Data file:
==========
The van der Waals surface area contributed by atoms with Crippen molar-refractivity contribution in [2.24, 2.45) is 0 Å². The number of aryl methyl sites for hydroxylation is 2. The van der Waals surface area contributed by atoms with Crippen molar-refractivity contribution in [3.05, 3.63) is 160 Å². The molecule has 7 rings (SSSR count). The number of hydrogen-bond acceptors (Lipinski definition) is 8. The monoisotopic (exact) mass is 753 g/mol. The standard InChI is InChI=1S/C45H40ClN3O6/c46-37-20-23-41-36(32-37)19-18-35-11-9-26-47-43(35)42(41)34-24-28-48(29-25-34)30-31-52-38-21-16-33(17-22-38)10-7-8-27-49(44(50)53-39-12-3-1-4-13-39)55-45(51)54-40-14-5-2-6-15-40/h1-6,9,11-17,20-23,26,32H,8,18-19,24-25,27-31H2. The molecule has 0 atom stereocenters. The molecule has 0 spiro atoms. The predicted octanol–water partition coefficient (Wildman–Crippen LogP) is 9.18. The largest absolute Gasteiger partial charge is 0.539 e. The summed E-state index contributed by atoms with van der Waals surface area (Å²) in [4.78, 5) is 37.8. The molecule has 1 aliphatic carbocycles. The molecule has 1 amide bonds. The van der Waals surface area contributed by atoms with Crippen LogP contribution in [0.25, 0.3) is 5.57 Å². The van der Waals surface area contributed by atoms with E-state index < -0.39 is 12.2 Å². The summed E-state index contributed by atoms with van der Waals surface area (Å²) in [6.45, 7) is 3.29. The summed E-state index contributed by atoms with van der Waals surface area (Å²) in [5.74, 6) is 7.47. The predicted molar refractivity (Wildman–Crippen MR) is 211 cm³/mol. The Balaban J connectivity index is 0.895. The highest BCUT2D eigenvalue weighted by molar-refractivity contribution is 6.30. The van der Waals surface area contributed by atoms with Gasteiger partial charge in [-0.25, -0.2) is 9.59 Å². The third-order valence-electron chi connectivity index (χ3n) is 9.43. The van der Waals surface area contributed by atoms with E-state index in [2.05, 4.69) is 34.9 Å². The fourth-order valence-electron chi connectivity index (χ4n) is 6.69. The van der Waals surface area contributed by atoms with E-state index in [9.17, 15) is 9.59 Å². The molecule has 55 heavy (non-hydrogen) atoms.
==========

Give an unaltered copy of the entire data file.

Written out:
The van der Waals surface area contributed by atoms with Crippen molar-refractivity contribution in [2.24, 2.45) is 0 Å². The number of aryl methyl sites for hydroxylation is 2. The van der Waals surface area contributed by atoms with Crippen molar-refractivity contribution in [3.05, 3.63) is 160 Å². The molecule has 7 rings (SSSR count). The number of hydrogen-bond acceptors (Lipinski definition) is 8. The monoisotopic (exact) mass is 753 g/mol. The standard InChI is InChI=1S/C45H40ClN3O6/c46-37-20-23-41-36(32-37)19-18-35-11-9-26-47-43(35)42(41)34-24-28-48(29-25-34)30-31-52-38-21-16-33(17-22-38)10-7-8-27-49(44(50)53-39-12-3-1-4-13-39)55-45(51)54-40-14-5-2-6-15-40/h1-6,9,11-17,20-23,26,32H,8,18-19,24-25,27-31H2. The molecule has 0 atom stereocenters. The molecule has 0 spiro atoms. The predicted octanol–water partition coefficient (Wildman–Crippen LogP) is 9.18. The largest absolute Gasteiger partial charge is 0.539 e. The summed E-state index contributed by atoms with van der Waals surface area (Å²) in [4.78, 5) is 37.8. The molecule has 1 aliphatic carbocycles. The molecule has 1 amide bonds. The van der Waals surface area contributed by atoms with Crippen LogP contribution in [0.25, 0.3) is 5.57 Å². The van der Waals surface area contributed by atoms with E-state index < -0.39 is 12.2 Å². The summed E-state index contributed by atoms with van der Waals surface area (Å²) in [6.45, 7) is 3.29. The summed E-state index contributed by atoms with van der Waals surface area (Å²) in [5.74, 6) is 7.47. The predicted molar refractivity (Wildman–Crippen MR) is 211 cm³/mol. The Balaban J connectivity index is 0.895. The highest BCUT2D eigenvalue weighted by molar-refractivity contribution is 6.30. The van der Waals surface area contributed by atoms with Gasteiger partial charge in [-0.25, -0.2) is 9.59 Å². The third-order valence-electron chi connectivity index (χ3n) is 9.43. The van der Waals surface area contributed by atoms with E-state index in [2.05, 4.69) is 34.9 Å². The fourth-order valence-electron chi connectivity index (χ4n) is 6.69. The van der Waals surface area contributed by atoms with E-state index in [9.17, 15) is 9.59 Å². The molecule has 55 heavy (non-hydrogen) atoms.